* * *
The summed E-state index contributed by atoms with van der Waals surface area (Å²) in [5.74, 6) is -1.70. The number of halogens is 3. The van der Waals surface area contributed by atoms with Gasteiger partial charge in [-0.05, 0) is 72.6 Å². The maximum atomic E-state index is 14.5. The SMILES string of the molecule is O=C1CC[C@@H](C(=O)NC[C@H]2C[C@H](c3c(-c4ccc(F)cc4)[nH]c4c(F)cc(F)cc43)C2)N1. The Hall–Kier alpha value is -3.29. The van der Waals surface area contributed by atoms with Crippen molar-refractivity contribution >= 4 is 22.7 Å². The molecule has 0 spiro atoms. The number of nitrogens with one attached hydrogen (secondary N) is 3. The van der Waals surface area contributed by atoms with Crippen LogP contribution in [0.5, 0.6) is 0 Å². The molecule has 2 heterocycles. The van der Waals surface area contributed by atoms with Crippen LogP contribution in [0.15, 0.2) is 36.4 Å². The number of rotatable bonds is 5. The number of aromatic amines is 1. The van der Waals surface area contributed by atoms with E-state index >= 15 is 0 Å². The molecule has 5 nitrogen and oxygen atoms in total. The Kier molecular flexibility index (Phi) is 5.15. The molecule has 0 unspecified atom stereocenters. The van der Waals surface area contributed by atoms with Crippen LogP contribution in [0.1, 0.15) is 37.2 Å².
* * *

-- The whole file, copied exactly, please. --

The summed E-state index contributed by atoms with van der Waals surface area (Å²) in [5.74, 6) is -1.70. The number of halogens is 3. The van der Waals surface area contributed by atoms with Gasteiger partial charge in [-0.05, 0) is 72.6 Å². The maximum atomic E-state index is 14.5. The SMILES string of the molecule is O=C1CC[C@@H](C(=O)NC[C@H]2C[C@H](c3c(-c4ccc(F)cc4)[nH]c4c(F)cc(F)cc43)C2)N1. The Hall–Kier alpha value is -3.29. The van der Waals surface area contributed by atoms with Crippen molar-refractivity contribution >= 4 is 22.7 Å². The molecule has 0 spiro atoms. The number of nitrogens with one attached hydrogen (secondary N) is 3. The van der Waals surface area contributed by atoms with Crippen LogP contribution in [0.5, 0.6) is 0 Å². The molecule has 2 heterocycles. The van der Waals surface area contributed by atoms with Crippen LogP contribution in [0.15, 0.2) is 36.4 Å². The number of rotatable bonds is 5. The number of aromatic amines is 1. The van der Waals surface area contributed by atoms with E-state index >= 15 is 0 Å². The molecule has 5 nitrogen and oxygen atoms in total. The Kier molecular flexibility index (Phi) is 5.15. The molecule has 0 unspecified atom stereocenters. The van der Waals surface area contributed by atoms with Crippen LogP contribution in [0.1, 0.15) is 37.2 Å².